OCCUPY Scooped The World!

Last night at 11:50 P.M. following a hunch, I googled this article by Micah White. I blogged on it two hours later. I have posted some time-lines, but, some are not clear. I heard about the indictments at noon to day, when I took lunch. Micah mentions “Blackitivist” His article is spot on! Congratulations, Micah!

I still wear my OCCOPY ribbon from time to time. I wore my Russian flag on my back at Eugene’s second OCCUPY, and at march against the last Iraqi war.

I sent my congratulations to Micah.

Jon Presco

President: Royal Rosamond Press

https://www.theguardian.com/commentisfree/2017/nov/02/activist-russia-protest-occupy-black-lives-matter

Greg Presco I came across your article last night, and blogged on it. I want to reccomend you for a medal of some kind. Mueller’s Indictment vanquishes – for all time – the notion you are paranoid! https://www.theguardian.com/…/activist-russia-protest…
Defendants and their co-conspirators also created thematic group pages on social media sites, particularly on the social media platforms Facebook and Instagram. ORGANIZATION controlled pages addressed a range of issues, including: immigration (with group names including “Secured Borders”); the Black Lives Matter movement (with group names including “Blacktivist”); religion (with group names including “United Muslims of America” and “Army of Jesus”); and certain geographic regions within the United States (with group names including “South United” and “Heart of Texas”). By 2016, the size of many ORGANIZATION-controlled groups had grown to hundreds of thousands of online followers.

Defendants and their co-conspirators also created thematic group pages on social media sites, particularly on the social media platforms Facebook and Instagram. ORGANIZATION controlled pages addressed a range of issues, including: immigration (with group names including “Secured Borders”); the Black Lives Matter movement (with group names including “Blacktivist”); religion (with group names including “United Muslims of America” and “Army of Jesus”); and certain geographic regions within the United States (with group names including “South United” and “Heart of Texas”). By 2016, the size of many ORGANIZATION-controlled groups had grown to hundreds of thousands of online followers.

Micah M. White is credited with being the co-creator, and the only American creator, of the original idea for the Occupy Wall Street protests.[1][2] In December 2014, Esquire Magazine named Micah White one of the most influential under 35-year-olds.[3] His first book, The End Of Protest: A New Playbook For Revolution, was published by Knopf Canada in 2016.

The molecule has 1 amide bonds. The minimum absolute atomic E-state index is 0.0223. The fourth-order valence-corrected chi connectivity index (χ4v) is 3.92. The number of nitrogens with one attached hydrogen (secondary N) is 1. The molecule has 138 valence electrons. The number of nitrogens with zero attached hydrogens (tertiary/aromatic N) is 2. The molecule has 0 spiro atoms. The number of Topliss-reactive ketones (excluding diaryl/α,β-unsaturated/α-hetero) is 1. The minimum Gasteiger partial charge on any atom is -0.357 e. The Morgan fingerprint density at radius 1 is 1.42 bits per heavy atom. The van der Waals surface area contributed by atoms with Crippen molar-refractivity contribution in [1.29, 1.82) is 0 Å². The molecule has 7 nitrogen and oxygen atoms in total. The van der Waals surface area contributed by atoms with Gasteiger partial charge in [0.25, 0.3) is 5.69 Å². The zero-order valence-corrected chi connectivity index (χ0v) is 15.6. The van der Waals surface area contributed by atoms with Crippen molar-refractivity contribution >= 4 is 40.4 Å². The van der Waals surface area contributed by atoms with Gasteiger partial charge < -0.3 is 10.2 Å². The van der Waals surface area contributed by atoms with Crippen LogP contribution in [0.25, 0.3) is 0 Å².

He is the former editor of Adbusters magazine.[4] He lives in New York, NY[5] and he is the founder of Boutique Activist Consultancy.[6] In 2018, Micah was awarded the Roddenberry Fellowship.[7]

https://en.wikipedia.org/wiki/Micah_M._White

I suspect I was being recruited

https://www.theguardian.com/commentisfree/2017/nov/02/activist-russia-protest-occupy-black-lives-matter

I started Occupy Wall Street. Russia tried to co-opt me

We are witnessing the advent of social movement warfare: the deployment of social protest as an effective alternative to conventional military conflict writes Micah White, one of the co-creators of Occupy Wall Street

occupy protest

 

‘I am reluctant to respond to this trend by calling for a ban on foreign support for domestic activism.’ Photograph: KeystoneUSA-Zuma / Rex Features

I have sometimes been approached by persons that I suspected were either agents or assets of intelligence agencies during the 20 years that I have been a social activist. The tempo of these disconcerting encounters increased when I abruptly relocated to a remote town on the Oregon coast after the defeat of Occupy Wall Street, a movement I helped lead. My physical inaccessibility seemed to provoke a kind of desperation among these shadowy forces.

There was the man purporting to be an internet repair technician who arrived unsolicited at our rural home and then tinkered with our modem. Something felt odd and I was not surprised when CNN later reported that posing as internet repairmen is a known tactic of the FBI.

I’ve had other suspicious encounters. A couple seeking advice on starting a spiritual activist community, for example, but whose story made little sense. And a former Occupy activist who moved to my town to, I felt, undermine my activism and gather information about me.

Those few friends that I confided in dismissed my suspicions as mild paranoia. And perhaps it was. I stopped talking about it and instead became highly selective about the people I met, emails I responded to and invitations I accepted.

I hinted at the situation by adding a section to my book, The End of Protest, warning activists to beware of frontgroups. And, above all, I learned to trust my intuition – if someone gave me a tingly sense then I stayed away. That is why I almost ignored the interview request from Yan Big Davis.

Yan Big contacted me for the first time through my website on 18 May 2016. He wrote that he wanted to interview me about protest for an organization called Black Matters, an online community that he claimed had 200,000 likes. His email was strange. His English was awkward. I’d never heard of Black Matters but it sounded like a copycat of Black Lives Matter.

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My intuition told me to stay away. And initially I did. But two weeks later, on a lark, I wrote back and accepted his request. In a sign of my residual wariness, I scheduled the interview for nearly a month after his original email.

The interview with Yan Big was immediately uncomfortable. The phone quality was terrible: it sounded like he was calling internationally or through a distant internet connection. He had a strange accent and an unusual way of phrasing questions. He was obviously not a typical American.